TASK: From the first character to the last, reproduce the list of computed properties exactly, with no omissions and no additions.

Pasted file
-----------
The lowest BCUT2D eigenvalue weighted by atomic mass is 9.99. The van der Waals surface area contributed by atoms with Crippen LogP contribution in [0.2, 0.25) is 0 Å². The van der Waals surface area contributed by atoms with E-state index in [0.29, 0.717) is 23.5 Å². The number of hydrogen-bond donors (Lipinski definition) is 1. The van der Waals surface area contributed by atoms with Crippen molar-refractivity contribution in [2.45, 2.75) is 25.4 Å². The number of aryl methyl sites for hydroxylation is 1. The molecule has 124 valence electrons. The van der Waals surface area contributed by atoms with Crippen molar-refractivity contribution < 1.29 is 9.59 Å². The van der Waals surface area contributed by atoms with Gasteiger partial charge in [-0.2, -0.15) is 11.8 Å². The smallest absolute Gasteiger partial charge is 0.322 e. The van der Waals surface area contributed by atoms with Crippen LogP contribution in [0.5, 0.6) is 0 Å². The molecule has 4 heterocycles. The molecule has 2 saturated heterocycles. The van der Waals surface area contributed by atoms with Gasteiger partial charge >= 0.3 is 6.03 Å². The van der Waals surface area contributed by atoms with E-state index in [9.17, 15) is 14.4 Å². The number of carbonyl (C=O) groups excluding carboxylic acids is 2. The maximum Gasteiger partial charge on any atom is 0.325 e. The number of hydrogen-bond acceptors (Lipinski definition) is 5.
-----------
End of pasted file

The lowest BCUT2D eigenvalue weighted by atomic mass is 9.99. The van der Waals surface area contributed by atoms with Crippen LogP contribution in [0.2, 0.25) is 0 Å². The van der Waals surface area contributed by atoms with E-state index in [0.29, 0.717) is 23.5 Å². The number of hydrogen-bond donors (Lipinski definition) is 1. The van der Waals surface area contributed by atoms with Crippen molar-refractivity contribution in [2.45, 2.75) is 25.4 Å². The number of aryl methyl sites for hydroxylation is 1. The molecule has 124 valence electrons. The van der Waals surface area contributed by atoms with Crippen molar-refractivity contribution < 1.29 is 9.59 Å². The van der Waals surface area contributed by atoms with Gasteiger partial charge in [-0.2, -0.15) is 11.8 Å². The smallest absolute Gasteiger partial charge is 0.322 e. The van der Waals surface area contributed by atoms with Crippen LogP contribution in [0.5, 0.6) is 0 Å². The molecule has 4 heterocycles. The molecule has 2 saturated heterocycles. The van der Waals surface area contributed by atoms with Gasteiger partial charge >= 0.3 is 6.03 Å². The van der Waals surface area contributed by atoms with E-state index in [9.17, 15) is 14.4 Å². The number of carbonyl (C=O) groups excluding carboxylic acids is 2. The maximum Gasteiger partial charge on any atom is 0.325 e. The number of hydrogen-bond acceptors (Lipinski definition) is 5.